Over the past year I have, for the most part, felt very positive about Freya and her development.  I held what I thought were attainable expectations of her reaching her milestones.  I even thought that I coped quite well as each notch on my time line came and went without apparent success.  A few months ago I had begun to look through old pictures of when Freya was a baby, before diagnosis.  Without going into too much detail I'll just say that now it is obvious to me that there was something different (I cringe thinking of using the word 'wrong').  At the time I was able to convince myself of various things, other than there being something different, and no one corrected me.  While I truly understand why they wouldn't, it has not given me faith that when people say they think she is doing great they really mean it.  As my doubts about my own perception of my daughter were beginning to build something very meaningful to this whole process happened.  I met another PWS baby, 4 months younger, already doing what I had been working so hard for with Freya.  This baby was walking.
     In all fairness, 'they' say that the average age for walking with this disorder is 2 years and from the many families I've met on the internet that seems to be on the young side.  But here is where my mind went into guilt mode.  I wasn't doing enough therapy at home.  I should've gotten her braces for her ankles.  I should've started her on this supplement sooner.  Blah blah blah.  Many well intentioned people, myself included, pointed out that even in 'typically developing' children the age differences for reaching milestones can be drastic.  But all of the little 'defeats' of the past year seemed to catch up with me.          
     Now I could see the concern in the therapists eyes when she asked if Freya ever seemed interested in other kids.  Or the sound of shock in another therapists voice when I told him 2 specialists had said she seemed to be on the less affected end of the PWS spectrum.  I began to notice that perhaps her attention and desire for playing with a basket and a pile of multi-colored string was more involved than just her inability to walk and do something more interesting.  And maybe the fact that she use to say baby but couldn't seem to anymore was more serious than I wanted to believe.  All of this began to build over a matter of weeks.
     I wish that, in order for a more interesting and orderly story, there was some momentous occasion to turn the tides.  But in reality it was in the middle of cooking dinner and silently watching my happy non-toddling toddler play with her basket of string that I realized, I mean, really realized, that Freya is not 'typically developing' and probably never will be.  All of this time, through all of these therapies with their damn questionnaires about what milestones they're reaching at what age had me in the wrong mind set.  I had been thinking of Freya as a child who is delayed.  And if we work hard enough, and do the right therapies and give her the right supplements then some day she'll catch up to her peers and they can all go skipping down the road of 'typical development' together.  In that moment in my kitchen, with the oil snapping in the hot pan and Billie Holiday playing in the background and Freya diligently taking one string out of her basket at a time to add to her neat pile of more string, I realized that Freya is a non-typically developing special needs child.  And I breathed in deeply from the weight that was lifted off of my shoulders.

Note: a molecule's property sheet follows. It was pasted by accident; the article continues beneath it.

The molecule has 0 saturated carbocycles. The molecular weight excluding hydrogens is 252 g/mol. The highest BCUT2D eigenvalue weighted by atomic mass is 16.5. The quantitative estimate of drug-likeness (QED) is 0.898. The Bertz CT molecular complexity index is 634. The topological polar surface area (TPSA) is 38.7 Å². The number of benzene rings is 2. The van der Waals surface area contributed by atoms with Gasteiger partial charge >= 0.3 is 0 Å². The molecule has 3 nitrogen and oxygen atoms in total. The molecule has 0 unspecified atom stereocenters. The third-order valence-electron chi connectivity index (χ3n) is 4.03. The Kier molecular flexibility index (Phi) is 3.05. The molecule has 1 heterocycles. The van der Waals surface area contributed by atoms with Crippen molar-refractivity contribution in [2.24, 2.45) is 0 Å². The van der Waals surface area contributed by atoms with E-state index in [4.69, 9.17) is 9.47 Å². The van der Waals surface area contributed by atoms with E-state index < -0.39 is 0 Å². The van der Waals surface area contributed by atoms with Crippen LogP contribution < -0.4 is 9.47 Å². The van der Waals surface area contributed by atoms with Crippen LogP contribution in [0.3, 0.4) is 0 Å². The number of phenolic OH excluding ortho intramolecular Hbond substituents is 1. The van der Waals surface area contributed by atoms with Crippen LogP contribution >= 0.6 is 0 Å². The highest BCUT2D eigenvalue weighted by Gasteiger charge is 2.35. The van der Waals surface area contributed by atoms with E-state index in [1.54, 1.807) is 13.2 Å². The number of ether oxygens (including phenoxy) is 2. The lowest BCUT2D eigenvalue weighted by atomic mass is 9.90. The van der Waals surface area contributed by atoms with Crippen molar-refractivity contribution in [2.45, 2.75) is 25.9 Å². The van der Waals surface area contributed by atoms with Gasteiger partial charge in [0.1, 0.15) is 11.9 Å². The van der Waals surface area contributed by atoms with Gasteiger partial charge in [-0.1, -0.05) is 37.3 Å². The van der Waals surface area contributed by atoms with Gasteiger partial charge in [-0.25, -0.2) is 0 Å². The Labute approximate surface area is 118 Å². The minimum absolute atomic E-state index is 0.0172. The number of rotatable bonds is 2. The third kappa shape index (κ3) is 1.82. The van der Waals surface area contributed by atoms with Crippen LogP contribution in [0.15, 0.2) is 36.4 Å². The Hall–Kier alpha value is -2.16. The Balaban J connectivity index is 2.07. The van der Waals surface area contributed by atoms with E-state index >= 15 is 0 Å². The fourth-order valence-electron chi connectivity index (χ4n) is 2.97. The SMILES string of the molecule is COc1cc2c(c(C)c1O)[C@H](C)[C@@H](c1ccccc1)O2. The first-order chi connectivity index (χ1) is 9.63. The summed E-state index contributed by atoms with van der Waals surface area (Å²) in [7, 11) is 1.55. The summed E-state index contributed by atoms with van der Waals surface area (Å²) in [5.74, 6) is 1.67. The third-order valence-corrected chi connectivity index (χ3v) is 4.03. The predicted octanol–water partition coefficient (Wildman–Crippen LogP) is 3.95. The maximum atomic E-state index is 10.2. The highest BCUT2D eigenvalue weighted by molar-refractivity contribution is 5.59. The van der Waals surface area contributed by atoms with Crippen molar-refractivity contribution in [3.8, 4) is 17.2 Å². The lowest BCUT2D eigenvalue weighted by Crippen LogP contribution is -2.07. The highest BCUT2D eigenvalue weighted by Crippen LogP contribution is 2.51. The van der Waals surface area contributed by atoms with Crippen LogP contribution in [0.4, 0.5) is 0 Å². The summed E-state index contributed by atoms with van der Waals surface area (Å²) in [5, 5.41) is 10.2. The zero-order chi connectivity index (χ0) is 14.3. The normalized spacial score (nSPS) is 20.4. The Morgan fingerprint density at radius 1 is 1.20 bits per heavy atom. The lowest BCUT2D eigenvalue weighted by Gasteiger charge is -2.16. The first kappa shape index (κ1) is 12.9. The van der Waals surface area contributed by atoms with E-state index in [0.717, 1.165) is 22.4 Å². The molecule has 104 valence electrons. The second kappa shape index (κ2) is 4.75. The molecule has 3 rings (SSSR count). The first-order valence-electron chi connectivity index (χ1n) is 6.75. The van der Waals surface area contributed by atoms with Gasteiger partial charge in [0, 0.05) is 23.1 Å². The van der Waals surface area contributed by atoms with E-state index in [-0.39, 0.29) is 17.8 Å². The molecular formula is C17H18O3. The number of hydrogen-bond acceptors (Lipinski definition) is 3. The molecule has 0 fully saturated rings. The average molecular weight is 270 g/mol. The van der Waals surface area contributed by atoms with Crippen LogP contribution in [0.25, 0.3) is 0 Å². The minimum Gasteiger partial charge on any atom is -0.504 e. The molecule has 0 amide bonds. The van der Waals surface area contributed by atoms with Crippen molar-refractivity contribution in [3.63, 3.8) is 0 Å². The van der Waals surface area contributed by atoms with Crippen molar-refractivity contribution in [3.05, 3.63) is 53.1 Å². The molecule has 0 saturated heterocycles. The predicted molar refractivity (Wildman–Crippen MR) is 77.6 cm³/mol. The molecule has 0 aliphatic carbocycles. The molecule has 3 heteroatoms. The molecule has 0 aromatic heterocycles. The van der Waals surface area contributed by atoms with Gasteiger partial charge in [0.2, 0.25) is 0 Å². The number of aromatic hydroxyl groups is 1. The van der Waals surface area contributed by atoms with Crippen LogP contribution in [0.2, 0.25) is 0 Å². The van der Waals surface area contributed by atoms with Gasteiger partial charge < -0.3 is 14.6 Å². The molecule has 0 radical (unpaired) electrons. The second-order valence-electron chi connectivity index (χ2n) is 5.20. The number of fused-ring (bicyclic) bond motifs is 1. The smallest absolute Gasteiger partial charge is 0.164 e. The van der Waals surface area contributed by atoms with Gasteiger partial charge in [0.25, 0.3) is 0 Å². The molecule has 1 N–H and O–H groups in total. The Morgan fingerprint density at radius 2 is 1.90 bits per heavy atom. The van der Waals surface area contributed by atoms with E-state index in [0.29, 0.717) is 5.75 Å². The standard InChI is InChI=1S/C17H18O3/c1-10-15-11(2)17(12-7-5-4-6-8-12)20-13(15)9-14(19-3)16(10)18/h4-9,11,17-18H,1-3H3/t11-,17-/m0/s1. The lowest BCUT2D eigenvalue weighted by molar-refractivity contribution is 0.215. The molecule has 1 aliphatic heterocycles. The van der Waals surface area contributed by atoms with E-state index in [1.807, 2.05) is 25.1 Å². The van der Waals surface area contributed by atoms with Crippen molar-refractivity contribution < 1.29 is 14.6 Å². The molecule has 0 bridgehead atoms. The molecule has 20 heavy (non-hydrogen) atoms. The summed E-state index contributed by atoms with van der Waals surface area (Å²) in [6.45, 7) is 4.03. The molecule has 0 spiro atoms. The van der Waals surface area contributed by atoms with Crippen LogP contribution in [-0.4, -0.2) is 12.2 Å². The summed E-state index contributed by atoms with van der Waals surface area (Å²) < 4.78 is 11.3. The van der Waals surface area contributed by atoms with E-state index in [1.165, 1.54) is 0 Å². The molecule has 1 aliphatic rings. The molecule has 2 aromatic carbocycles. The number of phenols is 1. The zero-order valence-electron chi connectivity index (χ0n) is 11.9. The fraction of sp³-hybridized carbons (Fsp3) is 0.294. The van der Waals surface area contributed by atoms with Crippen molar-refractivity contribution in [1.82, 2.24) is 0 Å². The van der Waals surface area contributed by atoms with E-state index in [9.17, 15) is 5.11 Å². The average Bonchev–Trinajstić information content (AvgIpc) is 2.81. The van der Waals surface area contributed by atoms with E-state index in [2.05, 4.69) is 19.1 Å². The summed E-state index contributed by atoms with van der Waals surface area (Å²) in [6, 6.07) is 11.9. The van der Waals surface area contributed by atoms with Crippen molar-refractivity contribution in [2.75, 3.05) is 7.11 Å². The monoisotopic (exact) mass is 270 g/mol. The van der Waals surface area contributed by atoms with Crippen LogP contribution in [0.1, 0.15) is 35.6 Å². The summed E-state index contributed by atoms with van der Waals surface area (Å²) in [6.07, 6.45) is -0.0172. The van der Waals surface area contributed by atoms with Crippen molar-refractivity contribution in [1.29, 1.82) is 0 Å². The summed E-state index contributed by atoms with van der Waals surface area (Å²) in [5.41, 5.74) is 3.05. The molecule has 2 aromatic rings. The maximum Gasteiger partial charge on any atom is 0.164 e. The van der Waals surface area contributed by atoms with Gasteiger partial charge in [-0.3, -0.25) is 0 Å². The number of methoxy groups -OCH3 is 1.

Perhaps this sounds like defeat, or giving-up.  On the contrary, it is acceptance and unconditional love.  And it is full of hope.
     We aren't doing any thing differently.  She still goes to therapy and gets her supplements.  I still envision her being able to have a full life when she is older, one where she can fully function in normal society and be happy.  I honestly don't believe that cognitively she is unaware of anything.  Freya is incredibly social and loving.  She is freaking hilarious and is saying new words often.  She has started taking a few wobbly steps on her own.  Amongst all of this I can also see some behaviors (and even some medical issues) that are apparently typical for PWS which is a whole other part of the 'process'.
     But I'm not going to get upset the next time a therapist pulls out one of the obligatory timeline questionnaires.   I'm not going to stress whether she can put the red ball in the red cup or how good she is at pointing.  I'm going to do all of these therapies with her and more.  But I'm not going to think of her as delayed.  I'm going to follow the lead of her Dad and believe in her path and her timing and her ability.
     I was talking about this with a friend on Christmas.  Her words brought such joy to my heart that I have been thinking of them often.  She expressed how loving Freya is and how she has this unique ability to make people feel so special.  Because of this, she pointed out, Freya will always have people on her side routing for her.
     I love how she phrased that, "the ability to make people feel so special'.  We may not be able to check all of the boxes on her development evaluations, but I think this quality will help get her farther in least where it counts.